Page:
In C, the same notation (and terminology) is used for both, and Java does the same. C++ not only distinguishes casts and conversions, it also distinguishes several different kinds of cast.

Conversions are normal operations which are often invoked implicitly. For example, a number used in a string context will automatically be converted to a string without any explicitly specified conversion. This is true both in C++ and Java.

Casts, on the other hand, are unusual operations. Because they violate the type system, one should avoid them if possible and take great care when they are necessary. A well designed C++ program will have very few, if any, casts. Based on my experience, large Java programs use casts frequently and routinely. An average of one cast for every 5 or 6 lines of code is typical. The structure of the language makes them necessary in a large number of situations that have no analog in other object-oriented languages.

One can determine the type of an object by using the instanceof operator. The enumeration example above would then look like this:

  for (Enumeration e = section.students(); e.hasMoreElements(); ) {
    Object o = e.nextElement();
    if (o instanceof Student) {
      Student s = (Student) o;
      // ...

However, a better way to deal with this situation is to perform the cast without checking that it will work, and catch the exception if it fails. This is discussed in the next section.


A well written program in any language should check for unexpected situations and deal with them rather than just allow the program to terminate abnormally. The mechanism for doing this is called exception handling An exception is an object which is thrown by the method when it encounters an anomolous situation. The exception can then be caught and handled. Handling an exception is often done by extracting information from the exception object and then throwing another exception.

This is important for ensuring that the program is properly modularized. The method that caused the exception should not be concerned with how the exception is to be handled. Such concerns violate the modularity of the program by inserting high-level code into low-level methods. This makes the low-level methods less reusable and causes classes to be more tightly coupled.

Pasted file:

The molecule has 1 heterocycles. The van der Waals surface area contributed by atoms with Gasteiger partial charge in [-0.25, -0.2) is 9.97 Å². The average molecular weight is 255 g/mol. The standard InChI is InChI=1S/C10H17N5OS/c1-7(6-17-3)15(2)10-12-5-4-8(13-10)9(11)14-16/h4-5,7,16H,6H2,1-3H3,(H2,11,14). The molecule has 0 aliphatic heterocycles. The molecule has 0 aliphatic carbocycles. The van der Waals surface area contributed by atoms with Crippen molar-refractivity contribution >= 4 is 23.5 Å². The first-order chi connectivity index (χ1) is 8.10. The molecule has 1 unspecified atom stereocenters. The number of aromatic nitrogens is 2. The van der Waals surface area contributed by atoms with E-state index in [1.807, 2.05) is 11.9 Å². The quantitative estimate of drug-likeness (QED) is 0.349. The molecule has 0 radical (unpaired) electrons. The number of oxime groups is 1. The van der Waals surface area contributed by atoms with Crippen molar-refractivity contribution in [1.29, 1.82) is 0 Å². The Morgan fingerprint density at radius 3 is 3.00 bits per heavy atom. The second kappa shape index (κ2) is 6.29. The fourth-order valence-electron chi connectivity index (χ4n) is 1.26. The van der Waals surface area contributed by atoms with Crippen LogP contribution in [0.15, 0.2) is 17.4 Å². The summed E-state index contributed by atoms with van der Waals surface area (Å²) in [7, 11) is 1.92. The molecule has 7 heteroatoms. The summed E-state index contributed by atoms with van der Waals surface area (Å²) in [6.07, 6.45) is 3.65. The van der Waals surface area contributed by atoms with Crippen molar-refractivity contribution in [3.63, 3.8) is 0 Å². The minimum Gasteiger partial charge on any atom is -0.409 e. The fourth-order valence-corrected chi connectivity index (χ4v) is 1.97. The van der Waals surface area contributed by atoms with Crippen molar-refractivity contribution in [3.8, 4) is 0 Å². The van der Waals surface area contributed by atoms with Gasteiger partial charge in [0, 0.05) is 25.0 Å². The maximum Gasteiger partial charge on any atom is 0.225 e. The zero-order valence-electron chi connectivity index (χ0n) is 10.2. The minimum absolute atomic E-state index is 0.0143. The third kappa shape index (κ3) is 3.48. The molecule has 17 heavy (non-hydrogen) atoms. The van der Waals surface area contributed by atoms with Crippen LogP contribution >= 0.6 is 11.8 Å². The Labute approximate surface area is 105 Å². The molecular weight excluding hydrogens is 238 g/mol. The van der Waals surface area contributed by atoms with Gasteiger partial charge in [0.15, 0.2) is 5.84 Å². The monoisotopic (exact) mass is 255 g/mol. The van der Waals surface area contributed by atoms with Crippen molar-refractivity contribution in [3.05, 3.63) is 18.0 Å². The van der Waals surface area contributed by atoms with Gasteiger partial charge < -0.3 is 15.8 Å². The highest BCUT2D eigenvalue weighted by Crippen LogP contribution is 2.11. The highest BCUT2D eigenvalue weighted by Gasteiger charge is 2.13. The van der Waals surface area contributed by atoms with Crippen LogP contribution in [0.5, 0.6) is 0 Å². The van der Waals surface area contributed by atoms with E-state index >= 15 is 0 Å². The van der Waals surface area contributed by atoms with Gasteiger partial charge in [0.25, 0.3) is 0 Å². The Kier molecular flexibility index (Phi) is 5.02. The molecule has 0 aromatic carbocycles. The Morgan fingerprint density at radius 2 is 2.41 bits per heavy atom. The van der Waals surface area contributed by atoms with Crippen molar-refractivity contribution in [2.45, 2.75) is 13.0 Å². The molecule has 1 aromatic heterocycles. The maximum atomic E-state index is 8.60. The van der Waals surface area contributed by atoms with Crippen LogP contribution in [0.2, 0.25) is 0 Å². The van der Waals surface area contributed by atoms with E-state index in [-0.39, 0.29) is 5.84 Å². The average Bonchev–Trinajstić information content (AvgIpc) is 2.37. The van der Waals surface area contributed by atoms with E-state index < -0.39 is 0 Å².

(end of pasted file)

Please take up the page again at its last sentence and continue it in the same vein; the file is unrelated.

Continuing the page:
Examples of exception handling have already been given. Here is the enumeration example as it should be programmed:

  try {
    for (Enumeration e = section.students(); e.hasMoreElements(); ) {
      Student s = (Student) e.nextElement();
      // ...
  } catch (ClassCastException e) {
   //  Handle exception

One common way to handle an exception when a program is being debugged is to "dump core". The way this is done in Java is to print the stack trace. This is especially important when the call nesting level is relatively deep. In such a case it helps to have a trace of all the calls that were made between the method that threw the exception and the one that caught it.

In Java one must declare the types of the user-defined exceptions that can be thrown by the method or by any method that it calls. The compiler will check that all user-defined exceptions are eventually caught. The built-in exceptions need not be declared or caught, but it is a good idea to catch them anyway.

One can have several catch clauses after a try block, and one can also have a finally clause which will be executed after the block completes no matter how this happens.


The main reason why Java was introduced in this course is that it supports threads. A thread is an object which executes concurrently with the other threads that exist at the same time. Here is one way to construct and run a thread:

    Thread t = new Thread (command);
    // ...

The command object passed to the Thread constructor is any object that implements the Runnable interface. This interface has just one method named run which is the method that is executed by the newly created thread when the thread's start method is called.

It is interesting to compare this technique with how it would have been designed in C. In C, the command would have been a pointer to a function rather than an object. In Java, there are no pointers to functions, so one uses objects implementing an interface to serve the same role. Of course, interfaces are more general than pointers to functions, and they have many other uses as well.

Threads are similar to the operating system concept of a process except that processes execute in separate address spaces, while all the threads execute in the same address space. This means that two threads could make use of the same object concurrently. This can lead to unpredictable results, so it is necessary to ensure that threads cooperate with each other on shared objects.

Thread synchronization is done by setting locks on objects. This is similar to database locking except that all Java locks are exclusive locks. Other modes, such as shared locks or intention locks, are not supported. This seriously limits the level of concurrency possible in a Java program, and it also greatly increases the likelihood that a deadlock will occur. However, this mechanism is enough for the purposes of the very small programs we will be writing in this course. Incidentally, in Java the exclusive lock on an object is called its monitor.

In Java, one does not explicitly set and release locks. This is done implicitly by executing a method declared to be synchronized or by executing a block that sychronizes on the object. When such a method or block starts, an exclusive lock is set on the object. When the method or block returns, the lock is released. As in databases, a thread can hold the same lock more than once. This can happen if a synchronized method or block executes another synchronized method or block using the same object. The Java run-time system increments a lock count, exactly as in a database lock manager, each time a synchronized method or block is started, and decrements it each time a synchronized method or block returns.